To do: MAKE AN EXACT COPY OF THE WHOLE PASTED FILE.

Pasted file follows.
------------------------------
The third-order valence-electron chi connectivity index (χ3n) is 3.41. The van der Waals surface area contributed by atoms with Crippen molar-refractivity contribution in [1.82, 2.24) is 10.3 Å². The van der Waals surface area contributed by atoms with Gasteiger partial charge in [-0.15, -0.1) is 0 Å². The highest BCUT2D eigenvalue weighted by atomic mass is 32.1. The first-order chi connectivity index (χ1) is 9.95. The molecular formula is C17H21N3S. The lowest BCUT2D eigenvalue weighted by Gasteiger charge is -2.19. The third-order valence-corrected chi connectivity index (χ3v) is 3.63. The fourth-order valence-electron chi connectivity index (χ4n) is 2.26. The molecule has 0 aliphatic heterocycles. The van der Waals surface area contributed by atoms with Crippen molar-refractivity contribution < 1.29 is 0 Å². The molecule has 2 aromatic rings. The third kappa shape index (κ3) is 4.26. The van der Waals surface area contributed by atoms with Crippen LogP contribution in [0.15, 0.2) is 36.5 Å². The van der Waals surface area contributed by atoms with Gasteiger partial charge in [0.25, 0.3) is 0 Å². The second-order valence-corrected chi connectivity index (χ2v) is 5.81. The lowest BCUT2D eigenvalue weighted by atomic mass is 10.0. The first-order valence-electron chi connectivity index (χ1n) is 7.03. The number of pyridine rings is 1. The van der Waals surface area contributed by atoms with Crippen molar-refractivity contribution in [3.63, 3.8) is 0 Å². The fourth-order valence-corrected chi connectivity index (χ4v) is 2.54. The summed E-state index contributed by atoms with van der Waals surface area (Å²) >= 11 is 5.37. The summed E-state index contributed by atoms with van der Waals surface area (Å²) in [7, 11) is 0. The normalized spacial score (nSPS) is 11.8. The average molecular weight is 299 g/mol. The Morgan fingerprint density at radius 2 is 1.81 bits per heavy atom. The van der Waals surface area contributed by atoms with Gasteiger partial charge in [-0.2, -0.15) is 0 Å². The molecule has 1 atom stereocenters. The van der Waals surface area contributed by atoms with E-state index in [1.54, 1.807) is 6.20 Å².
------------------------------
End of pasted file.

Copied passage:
The third-order valence-electron chi connectivity index (χ3n) is 3.41. The van der Waals surface area contributed by atoms with Crippen molar-refractivity contribution in [1.82, 2.24) is 10.3 Å². The van der Waals surface area contributed by atoms with Gasteiger partial charge in [-0.15, -0.1) is 0 Å². The highest BCUT2D eigenvalue weighted by atomic mass is 32.1. The first-order chi connectivity index (χ1) is 9.95. The molecular formula is C17H21N3S. The lowest BCUT2D eigenvalue weighted by Gasteiger charge is -2.19. The third-order valence-corrected chi connectivity index (χ3v) is 3.63. The fourth-order valence-electron chi connectivity index (χ4n) is 2.26. The molecule has 0 aliphatic heterocycles. The van der Waals surface area contributed by atoms with Crippen molar-refractivity contribution < 1.29 is 0 Å². The molecule has 2 aromatic rings. The third kappa shape index (κ3) is 4.26. The van der Waals surface area contributed by atoms with Crippen LogP contribution in [0.15, 0.2) is 36.5 Å². The van der Waals surface area contributed by atoms with Gasteiger partial charge in [0.25, 0.3) is 0 Å². The second-order valence-corrected chi connectivity index (χ2v) is 5.81. The lowest BCUT2D eigenvalue weighted by atomic mass is 10.0. The first-order valence-electron chi connectivity index (χ1n) is 7.03. The number of pyridine rings is 1. The van der Waals surface area contributed by atoms with Crippen molar-refractivity contribution in [3.63, 3.8) is 0 Å². The fourth-order valence-corrected chi connectivity index (χ4v) is 2.54. The summed E-state index contributed by atoms with van der Waals surface area (Å²) >= 11 is 5.37. The summed E-state index contributed by atoms with van der Waals surface area (Å²) in [7, 11) is 0. The normalized spacial score (nSPS) is 11.8. The average molecular weight is 299 g/mol. The Morgan fingerprint density at radius 2 is 1.81 bits per heavy atom. The van der Waals surface area contributed by atoms with Gasteiger partial charge in [-0.2, -0.15) is 0 Å². The molecule has 1 atom stereocenters. The van der Waals surface area contributed by atoms with E-state index in [1.54, 1.807) is 6.20 Å².